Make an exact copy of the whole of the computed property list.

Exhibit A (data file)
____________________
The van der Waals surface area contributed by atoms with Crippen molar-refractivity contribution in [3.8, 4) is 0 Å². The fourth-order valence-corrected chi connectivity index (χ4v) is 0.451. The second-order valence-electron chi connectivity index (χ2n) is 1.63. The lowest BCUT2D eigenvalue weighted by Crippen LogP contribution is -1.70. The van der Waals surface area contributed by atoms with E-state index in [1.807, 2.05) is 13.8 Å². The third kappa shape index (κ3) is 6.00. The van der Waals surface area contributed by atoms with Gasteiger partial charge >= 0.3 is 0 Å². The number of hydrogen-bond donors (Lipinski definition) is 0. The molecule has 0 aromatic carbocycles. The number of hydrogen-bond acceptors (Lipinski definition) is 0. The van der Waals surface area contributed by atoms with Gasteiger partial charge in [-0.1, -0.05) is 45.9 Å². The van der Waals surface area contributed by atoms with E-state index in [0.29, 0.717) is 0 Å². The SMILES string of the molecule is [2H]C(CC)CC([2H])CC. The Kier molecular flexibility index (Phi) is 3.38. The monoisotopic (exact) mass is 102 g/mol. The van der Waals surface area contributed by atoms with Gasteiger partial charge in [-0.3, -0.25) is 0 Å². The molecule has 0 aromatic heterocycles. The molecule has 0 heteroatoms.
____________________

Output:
The van der Waals surface area contributed by atoms with Crippen molar-refractivity contribution in [3.8, 4) is 0 Å². The fourth-order valence-corrected chi connectivity index (χ4v) is 0.451. The second-order valence-electron chi connectivity index (χ2n) is 1.63. The lowest BCUT2D eigenvalue weighted by Crippen LogP contribution is -1.70. The van der Waals surface area contributed by atoms with E-state index in [1.807, 2.05) is 13.8 Å². The third kappa shape index (κ3) is 6.00. The van der Waals surface area contributed by atoms with Gasteiger partial charge >= 0.3 is 0 Å². The number of hydrogen-bond donors (Lipinski definition) is 0. The molecule has 0 aromatic carbocycles. The number of hydrogen-bond acceptors (Lipinski definition) is 0. The van der Waals surface area contributed by atoms with Gasteiger partial charge in [-0.1, -0.05) is 45.9 Å². The van der Waals surface area contributed by atoms with E-state index in [0.29, 0.717) is 0 Å². The SMILES string of the molecule is [2H]C(CC)CC([2H])CC. The Kier molecular flexibility index (Phi) is 3.38. The monoisotopic (exact) mass is 102 g/mol. The van der Waals surface area contributed by atoms with Gasteiger partial charge in [-0.3, -0.25) is 0 Å². The molecule has 0 aromatic heterocycles. The molecule has 0 heteroatoms.